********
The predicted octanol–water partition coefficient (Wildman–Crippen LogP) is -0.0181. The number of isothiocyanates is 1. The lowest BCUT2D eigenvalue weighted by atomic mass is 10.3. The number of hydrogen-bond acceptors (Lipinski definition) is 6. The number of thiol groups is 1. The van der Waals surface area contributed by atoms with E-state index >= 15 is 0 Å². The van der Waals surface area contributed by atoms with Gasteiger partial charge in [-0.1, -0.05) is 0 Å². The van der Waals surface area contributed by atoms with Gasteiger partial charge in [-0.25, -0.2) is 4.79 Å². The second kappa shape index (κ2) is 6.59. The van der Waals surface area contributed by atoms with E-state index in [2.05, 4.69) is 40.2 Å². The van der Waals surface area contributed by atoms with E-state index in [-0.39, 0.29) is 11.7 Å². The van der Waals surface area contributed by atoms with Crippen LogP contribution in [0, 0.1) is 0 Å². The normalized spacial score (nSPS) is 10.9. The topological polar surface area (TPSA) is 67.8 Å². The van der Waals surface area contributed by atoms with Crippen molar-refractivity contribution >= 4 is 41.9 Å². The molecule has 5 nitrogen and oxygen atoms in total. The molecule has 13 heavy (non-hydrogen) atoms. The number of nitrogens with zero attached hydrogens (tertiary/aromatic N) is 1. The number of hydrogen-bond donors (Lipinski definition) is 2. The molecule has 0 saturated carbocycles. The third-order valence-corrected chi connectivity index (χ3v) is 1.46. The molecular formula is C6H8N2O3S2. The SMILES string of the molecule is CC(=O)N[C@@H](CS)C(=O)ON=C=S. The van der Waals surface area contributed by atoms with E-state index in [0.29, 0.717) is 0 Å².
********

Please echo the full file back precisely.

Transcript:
The predicted octanol–water partition coefficient (Wildman–Crippen LogP) is -0.0181. The number of isothiocyanates is 1. The lowest BCUT2D eigenvalue weighted by atomic mass is 10.3. The number of hydrogen-bond acceptors (Lipinski definition) is 6. The number of thiol groups is 1. The van der Waals surface area contributed by atoms with E-state index >= 15 is 0 Å². The van der Waals surface area contributed by atoms with Gasteiger partial charge in [-0.1, -0.05) is 0 Å². The van der Waals surface area contributed by atoms with Gasteiger partial charge in [-0.25, -0.2) is 4.79 Å². The second kappa shape index (κ2) is 6.59. The van der Waals surface area contributed by atoms with E-state index in [2.05, 4.69) is 40.2 Å². The van der Waals surface area contributed by atoms with E-state index in [-0.39, 0.29) is 11.7 Å². The van der Waals surface area contributed by atoms with Crippen LogP contribution in [0, 0.1) is 0 Å². The normalized spacial score (nSPS) is 10.9. The topological polar surface area (TPSA) is 67.8 Å². The van der Waals surface area contributed by atoms with Crippen molar-refractivity contribution >= 4 is 41.9 Å². The molecule has 5 nitrogen and oxygen atoms in total. The molecule has 13 heavy (non-hydrogen) atoms. The number of nitrogens with zero attached hydrogens (tertiary/aromatic N) is 1. The number of hydrogen-bond donors (Lipinski definition) is 2. The molecule has 0 saturated carbocycles. The third-order valence-corrected chi connectivity index (χ3v) is 1.46. The molecular formula is C6H8N2O3S2. The SMILES string of the molecule is CC(=O)N[C@@H](CS)C(=O)ON=C=S. The van der Waals surface area contributed by atoms with E-state index in [0.29, 0.717) is 0 Å².